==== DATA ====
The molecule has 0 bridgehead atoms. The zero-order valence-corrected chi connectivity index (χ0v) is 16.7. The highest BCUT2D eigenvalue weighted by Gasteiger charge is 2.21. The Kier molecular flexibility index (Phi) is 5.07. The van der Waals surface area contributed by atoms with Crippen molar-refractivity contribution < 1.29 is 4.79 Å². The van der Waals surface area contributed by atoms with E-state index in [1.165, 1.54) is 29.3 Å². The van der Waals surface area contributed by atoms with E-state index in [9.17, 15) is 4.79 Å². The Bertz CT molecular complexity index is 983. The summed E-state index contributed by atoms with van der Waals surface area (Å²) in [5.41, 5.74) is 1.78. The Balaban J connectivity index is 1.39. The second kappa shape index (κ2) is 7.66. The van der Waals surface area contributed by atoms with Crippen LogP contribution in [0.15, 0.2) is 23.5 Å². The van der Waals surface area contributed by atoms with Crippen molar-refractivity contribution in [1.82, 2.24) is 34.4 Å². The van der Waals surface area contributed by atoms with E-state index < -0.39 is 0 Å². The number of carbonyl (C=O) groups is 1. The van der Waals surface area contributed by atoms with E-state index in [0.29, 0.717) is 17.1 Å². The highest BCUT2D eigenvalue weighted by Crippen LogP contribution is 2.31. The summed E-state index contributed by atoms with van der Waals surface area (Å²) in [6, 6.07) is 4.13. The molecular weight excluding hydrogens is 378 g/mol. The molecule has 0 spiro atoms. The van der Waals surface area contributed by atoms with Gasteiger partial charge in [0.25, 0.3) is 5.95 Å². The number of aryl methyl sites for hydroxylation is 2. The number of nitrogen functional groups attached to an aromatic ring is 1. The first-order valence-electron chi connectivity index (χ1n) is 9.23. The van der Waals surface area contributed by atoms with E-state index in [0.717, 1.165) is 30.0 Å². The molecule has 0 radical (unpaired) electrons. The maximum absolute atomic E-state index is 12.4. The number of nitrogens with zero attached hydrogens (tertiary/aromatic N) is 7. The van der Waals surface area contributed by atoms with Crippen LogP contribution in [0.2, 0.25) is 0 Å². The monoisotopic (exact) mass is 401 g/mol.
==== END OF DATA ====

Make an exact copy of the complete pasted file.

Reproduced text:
The molecule has 0 bridgehead atoms. The zero-order valence-corrected chi connectivity index (χ0v) is 16.7. The highest BCUT2D eigenvalue weighted by Gasteiger charge is 2.21. The Kier molecular flexibility index (Phi) is 5.07. The van der Waals surface area contributed by atoms with Crippen molar-refractivity contribution < 1.29 is 4.79 Å². The van der Waals surface area contributed by atoms with E-state index in [1.165, 1.54) is 29.3 Å². The van der Waals surface area contributed by atoms with E-state index in [9.17, 15) is 4.79 Å². The Bertz CT molecular complexity index is 983. The summed E-state index contributed by atoms with van der Waals surface area (Å²) in [5.41, 5.74) is 1.78. The Balaban J connectivity index is 1.39. The second kappa shape index (κ2) is 7.66. The van der Waals surface area contributed by atoms with Crippen LogP contribution in [0.15, 0.2) is 23.5 Å². The van der Waals surface area contributed by atoms with Crippen molar-refractivity contribution in [1.82, 2.24) is 34.4 Å². The van der Waals surface area contributed by atoms with E-state index < -0.39 is 0 Å². The number of carbonyl (C=O) groups is 1. The van der Waals surface area contributed by atoms with E-state index in [0.29, 0.717) is 17.1 Å². The highest BCUT2D eigenvalue weighted by Crippen LogP contribution is 2.31. The summed E-state index contributed by atoms with van der Waals surface area (Å²) in [6, 6.07) is 4.13. The molecular weight excluding hydrogens is 378 g/mol. The molecule has 0 spiro atoms. The van der Waals surface area contributed by atoms with Gasteiger partial charge in [0.25, 0.3) is 5.95 Å². The number of aryl methyl sites for hydroxylation is 2. The number of nitrogen functional groups attached to an aromatic ring is 1. The first-order valence-electron chi connectivity index (χ1n) is 9.23. The van der Waals surface area contributed by atoms with E-state index in [0.717, 1.165) is 30.0 Å². The molecule has 0 radical (unpaired) electrons. The maximum absolute atomic E-state index is 12.4. The number of nitrogens with zero attached hydrogens (tertiary/aromatic N) is 7. The van der Waals surface area contributed by atoms with Crippen LogP contribution in [0.2, 0.25) is 0 Å². The monoisotopic (exact) mass is 401 g/mol.